IMG_0652Rocks were definitely the predominate feature on a trip we took recently through southern Arizona and New Mexico. We began our journey at Kartchner Caverns, southeast of Tucson, Arizona. We had been to the caverns before, on tours of the Throne Room which features the world’s longest soda straw and Kubla Khan, a fifty-eight foot column.  This time we were able to tour the Big Room which had only been open for a week. The Big Room is closed from mid-April to mid-October because it serves as a maternity ward for over a thousand female bats. It was a spectacular tour that included columns and ribbons called bacon as well as rare formations called moonmilk. What makes Kartchner Caverns distinctive from other caverns is that it is alive. Every effort is taken to maintain the proper humidity and conditions in the cavern. Watching water drip from the soda straws onto forming stalagmites, is like watching history in the making.

After leaving Arizona, we drove to Deming, New Mexico and then IMG_0649on to City of Rocks state park. It only takes a little imagination to picture Fred and Wilma coming out of one of the natural rock structures. This rock city is in the middle of a huge grassland. It appears as though some giant grew tired of carrying rocks in his pocket and dropped them on the ground. The park is a campground and some of the campsites are among the huge rocks. I had mixed feelings about that as I attempted to take pictures and avoid the huge motor homes.

After spending the night in Silver City, we left for Gila Cliff Dwellings. To get there required a journey of forty-five miles that would take an estimated two hours. The drive was along a road called the Trail of the Mountain Spirits. The two hours went by quickly as we were treated to forests of ponderosa pines splattered with the red and yellow leaves of the changing deciduous trees. Part of our drive took us up among the clouds.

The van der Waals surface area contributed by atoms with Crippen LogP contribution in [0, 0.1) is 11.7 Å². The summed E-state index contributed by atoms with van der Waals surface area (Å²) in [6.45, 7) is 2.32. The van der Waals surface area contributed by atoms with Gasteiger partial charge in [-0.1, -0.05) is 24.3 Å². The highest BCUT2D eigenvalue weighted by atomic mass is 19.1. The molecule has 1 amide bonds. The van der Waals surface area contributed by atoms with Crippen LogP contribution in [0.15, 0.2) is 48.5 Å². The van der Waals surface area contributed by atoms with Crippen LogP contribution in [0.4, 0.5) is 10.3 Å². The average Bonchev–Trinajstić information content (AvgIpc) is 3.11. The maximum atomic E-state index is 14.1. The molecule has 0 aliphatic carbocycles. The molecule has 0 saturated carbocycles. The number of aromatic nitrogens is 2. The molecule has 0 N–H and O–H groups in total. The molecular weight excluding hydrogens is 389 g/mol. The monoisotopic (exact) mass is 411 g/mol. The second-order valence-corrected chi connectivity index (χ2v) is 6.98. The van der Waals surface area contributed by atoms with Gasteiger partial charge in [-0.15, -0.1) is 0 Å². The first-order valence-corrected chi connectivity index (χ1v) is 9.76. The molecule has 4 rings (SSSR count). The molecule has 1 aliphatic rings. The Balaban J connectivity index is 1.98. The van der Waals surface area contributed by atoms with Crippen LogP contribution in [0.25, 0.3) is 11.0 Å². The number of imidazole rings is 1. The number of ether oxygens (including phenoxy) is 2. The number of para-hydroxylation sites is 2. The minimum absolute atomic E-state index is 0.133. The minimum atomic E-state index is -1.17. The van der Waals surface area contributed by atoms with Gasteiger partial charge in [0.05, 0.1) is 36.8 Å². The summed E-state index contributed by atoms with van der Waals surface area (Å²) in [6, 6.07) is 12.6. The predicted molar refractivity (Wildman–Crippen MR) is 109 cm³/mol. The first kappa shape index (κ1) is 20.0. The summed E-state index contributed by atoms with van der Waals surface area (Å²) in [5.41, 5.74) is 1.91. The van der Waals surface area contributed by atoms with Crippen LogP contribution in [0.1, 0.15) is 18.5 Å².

When we finally reached the cliff dwellings we were greeted by forest ranger volunteers who directed us up the path along a small creek. IMG_0666 Reaching the top, the trail led us to another ranger who escorted us into the cliff dwellings. There we were able to explore the many rooms and enjoy the views. The ancient residents were Puebloan people archeologists call the Mogollon. They grew crops of beans and squash in the Gila River valley. The cliff dwellings were built between 1276 and 1287, using rock, mortar and timber.

IMG_0671The cliff dwellings consist of about 40 rooms inside five natural caves. Why the ancient people left this site is unknown. But by 1300, they abandoned their homes during a time of migration.  IMG_0682

We left the Gila Cliff Dwellings intending to follow Geronimo’s trail. This proved to be impossible because the road was closed due to damage from flooding. Forced to return to Deming and travel to Hatch, famous for their chilies, we reached our destination of Truth or Consequences. Originally named Hotsprings, New Mexico, the town changed its name in 1950, when Ralph Edwards, host of the radio quiz show, Truth or Consequences, promised to broadcast the show from any town in America willing to change its name. Hotsprings won the honor and the broadcast was held in May as part of a celebration they called “Fiesta.”

In Truth or Consequences, we stayed in a motel that offered a hotsprings bath. With water that comes out of the ground at 112.5 degrees and contains 37 minerals, we were able to soak away our travel fatigue and prepare for the rest of our journey.